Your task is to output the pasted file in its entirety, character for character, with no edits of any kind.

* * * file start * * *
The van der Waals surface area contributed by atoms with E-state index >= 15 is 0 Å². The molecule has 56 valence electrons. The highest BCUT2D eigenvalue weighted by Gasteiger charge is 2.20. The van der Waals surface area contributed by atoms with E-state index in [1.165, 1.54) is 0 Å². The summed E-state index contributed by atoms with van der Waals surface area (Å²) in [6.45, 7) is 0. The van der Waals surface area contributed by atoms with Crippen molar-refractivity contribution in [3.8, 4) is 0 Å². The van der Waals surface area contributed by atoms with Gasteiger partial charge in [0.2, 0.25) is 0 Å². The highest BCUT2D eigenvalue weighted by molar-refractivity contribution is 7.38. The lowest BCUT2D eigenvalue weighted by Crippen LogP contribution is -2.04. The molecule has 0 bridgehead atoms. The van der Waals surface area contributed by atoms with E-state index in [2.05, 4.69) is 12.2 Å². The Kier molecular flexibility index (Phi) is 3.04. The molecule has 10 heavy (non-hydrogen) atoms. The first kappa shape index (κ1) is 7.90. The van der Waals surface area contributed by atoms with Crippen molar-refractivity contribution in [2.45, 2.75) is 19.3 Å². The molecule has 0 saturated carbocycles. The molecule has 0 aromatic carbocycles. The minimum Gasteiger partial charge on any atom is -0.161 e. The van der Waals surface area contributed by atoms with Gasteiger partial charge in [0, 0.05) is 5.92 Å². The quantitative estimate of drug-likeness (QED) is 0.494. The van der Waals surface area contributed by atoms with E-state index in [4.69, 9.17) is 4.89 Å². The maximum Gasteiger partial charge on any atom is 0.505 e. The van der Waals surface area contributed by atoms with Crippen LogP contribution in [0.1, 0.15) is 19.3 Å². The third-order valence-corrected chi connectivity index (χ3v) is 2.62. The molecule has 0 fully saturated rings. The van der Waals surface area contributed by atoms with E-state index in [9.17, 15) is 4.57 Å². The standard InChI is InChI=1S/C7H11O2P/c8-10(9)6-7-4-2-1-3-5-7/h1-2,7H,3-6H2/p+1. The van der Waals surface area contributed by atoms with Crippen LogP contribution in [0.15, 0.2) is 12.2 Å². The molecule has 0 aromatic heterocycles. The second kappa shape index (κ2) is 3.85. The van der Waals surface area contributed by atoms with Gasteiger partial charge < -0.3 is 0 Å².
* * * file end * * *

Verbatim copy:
The van der Waals surface area contributed by atoms with E-state index >= 15 is 0 Å². The molecule has 56 valence electrons. The highest BCUT2D eigenvalue weighted by Gasteiger charge is 2.20. The van der Waals surface area contributed by atoms with E-state index in [1.165, 1.54) is 0 Å². The summed E-state index contributed by atoms with van der Waals surface area (Å²) in [6.45, 7) is 0. The van der Waals surface area contributed by atoms with Crippen molar-refractivity contribution in [3.8, 4) is 0 Å². The van der Waals surface area contributed by atoms with Gasteiger partial charge in [0.2, 0.25) is 0 Å². The highest BCUT2D eigenvalue weighted by molar-refractivity contribution is 7.38. The lowest BCUT2D eigenvalue weighted by Crippen LogP contribution is -2.04. The molecule has 0 bridgehead atoms. The van der Waals surface area contributed by atoms with E-state index in [2.05, 4.69) is 12.2 Å². The Kier molecular flexibility index (Phi) is 3.04. The molecule has 10 heavy (non-hydrogen) atoms. The first kappa shape index (κ1) is 7.90. The van der Waals surface area contributed by atoms with Crippen molar-refractivity contribution in [2.45, 2.75) is 19.3 Å². The molecule has 0 saturated carbocycles. The molecule has 0 aromatic carbocycles. The minimum Gasteiger partial charge on any atom is -0.161 e. The van der Waals surface area contributed by atoms with Gasteiger partial charge in [0, 0.05) is 5.92 Å². The quantitative estimate of drug-likeness (QED) is 0.494. The van der Waals surface area contributed by atoms with E-state index in [4.69, 9.17) is 4.89 Å². The maximum Gasteiger partial charge on any atom is 0.505 e. The van der Waals surface area contributed by atoms with Crippen LogP contribution in [0.1, 0.15) is 19.3 Å². The third-order valence-corrected chi connectivity index (χ3v) is 2.62. The molecule has 0 fully saturated rings. The van der Waals surface area contributed by atoms with E-state index in [9.17, 15) is 4.57 Å². The standard InChI is InChI=1S/C7H11O2P/c8-10(9)6-7-4-2-1-3-5-7/h1-2,7H,3-6H2/p+1. The van der Waals surface area contributed by atoms with Crippen LogP contribution in [0.15, 0.2) is 12.2 Å². The molecule has 0 aromatic heterocycles. The second kappa shape index (κ2) is 3.85. The van der Waals surface area contributed by atoms with Gasteiger partial charge < -0.3 is 0 Å².